George Mitchell has accomplished some extensive feats throughout his life, both as a businessman and as a politician. As a democrat, Mitchell tends to lean towards the left. He's highly educated, and possesses both a J.D. and an honorary LL.D.
Since January 2009, George Mitchell has served as the American special envoy to the Middle East, under the Obama administration. This post did not exist before he assumed it, as it is a new post created under the Obama administration.
George Mitchell was born in Maine. His father, George John Mitchell, was of Irish descent but had been adopted by a Lebanese family. He worked as a janitor at a college. His mother, a textile worker, was Mary Saad. His parents raised him as a Maronite Catholic, and his family attended church regularly. The Mitchell family had four boys, and one girl.
Throughout junior high and high school, Mitchell worked as a janitor to earn extra money for his family. He enjoyed playing sports with his brothers, and was successful academically. He graduated from high school early, at the age of sixteen. After he graduated from high school, Mitchell attended Bowdoin College in Maine.
At Bowdoin, Mitchell was outgoing and successful. He continued his love for sports, and he played on the Bowdoin basketball team. He worked a number of jobs throughout college to help pay for school, as well as to have extra spending money. He graduated from Bodwoin in 1954 and wanted to attend graduate school, and hopefully work as a professor.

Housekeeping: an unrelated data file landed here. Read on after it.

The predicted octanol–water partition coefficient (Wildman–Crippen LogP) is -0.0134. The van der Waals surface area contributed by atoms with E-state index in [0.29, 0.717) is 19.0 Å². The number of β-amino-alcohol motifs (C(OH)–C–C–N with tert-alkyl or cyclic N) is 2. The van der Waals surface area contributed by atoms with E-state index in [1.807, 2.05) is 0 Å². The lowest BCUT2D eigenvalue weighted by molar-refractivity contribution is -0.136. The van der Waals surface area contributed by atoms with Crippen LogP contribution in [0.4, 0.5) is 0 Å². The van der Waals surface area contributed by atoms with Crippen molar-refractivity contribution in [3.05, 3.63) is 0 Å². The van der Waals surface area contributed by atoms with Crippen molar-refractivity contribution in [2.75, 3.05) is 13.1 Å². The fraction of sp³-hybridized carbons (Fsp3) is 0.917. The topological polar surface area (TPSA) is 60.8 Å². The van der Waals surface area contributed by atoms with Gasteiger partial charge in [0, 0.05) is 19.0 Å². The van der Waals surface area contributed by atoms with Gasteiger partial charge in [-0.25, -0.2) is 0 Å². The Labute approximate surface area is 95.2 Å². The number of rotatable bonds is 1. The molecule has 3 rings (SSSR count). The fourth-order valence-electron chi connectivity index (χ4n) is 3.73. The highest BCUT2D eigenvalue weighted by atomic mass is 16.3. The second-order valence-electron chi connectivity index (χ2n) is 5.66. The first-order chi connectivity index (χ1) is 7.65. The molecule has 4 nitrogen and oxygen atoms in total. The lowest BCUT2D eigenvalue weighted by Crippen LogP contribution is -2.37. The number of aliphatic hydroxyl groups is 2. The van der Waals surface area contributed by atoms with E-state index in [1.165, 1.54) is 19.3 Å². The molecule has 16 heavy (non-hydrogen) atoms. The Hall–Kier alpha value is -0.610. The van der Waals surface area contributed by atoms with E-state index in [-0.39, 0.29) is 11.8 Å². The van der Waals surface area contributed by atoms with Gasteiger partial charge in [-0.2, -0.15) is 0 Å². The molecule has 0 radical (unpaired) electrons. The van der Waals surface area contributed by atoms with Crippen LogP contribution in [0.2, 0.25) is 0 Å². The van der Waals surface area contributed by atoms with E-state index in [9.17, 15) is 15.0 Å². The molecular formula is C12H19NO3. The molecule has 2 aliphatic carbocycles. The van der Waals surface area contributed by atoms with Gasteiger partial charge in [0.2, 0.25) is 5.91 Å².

However, Mitchell changed his mind and decided to enroll in the Army instead. He served on the United States Army for two years, and quickly rose to First Lieutenant by the end of his service in 1956. After serving on the army, Mitchell decided to attend law school. He graduated from Georgetown Law in 1961. At law school, he received high marks.
After he graduated from law school, Mitchell took a job as a trial attorney for the Antitrust Division of the United States Department of Justice. He remained a trail attorney until 1962, and then he took a job as the executive assistant for Senator Edmund S. Muskie for three years. The second job sparked his interest in politics. After 1965, Mitchell moved back to Maine and practiced law in Portland, Maine.
In 1974, the Democratic Party in Maine nominated Mitchell to serve as the governor of Maine. Unfortunately, Mitchell lost the election to James B. Longley, who was an independent candidate. However, in 1977, Jimmy Carter appointed Mitchell as the United States Attorney for Maine. This was an extremely prestigious appointment.
Mitchell served as the U.S. Attorney for Maine for approximately two years. In 1979, Mitchell was appointed to the United States District Court for the District of Maine and he served as a federal judge. After the senator for Maine, Edmund Muskie resigned in 1980, Mitchell was appointed to serve as the senator for Maine. He was appointed by the governor of Maine, Joseph Brennan.
Mitchell finished the remainder of Muskie's term, and was elected for another term in 1982. He won over 60% of the vote in Maine, and defeated David Emery who was a congressman in Maine.
While serving his second term in the Senate (although his first full term), he was elected as the chair of the Democratic Senatorial Campaign Committee. He continued to rise in the Senate, and was elected as the Senate Majority Leader in 1988. He did not run for reelection in 1994.
He became Chairman of the Board for Walt Disney in 1995 until a replacement was found in 2007. At this point Mitchell was asked to lead the investigation on steroid use in major league baseball, an investigation which concluded with a report in December 2007.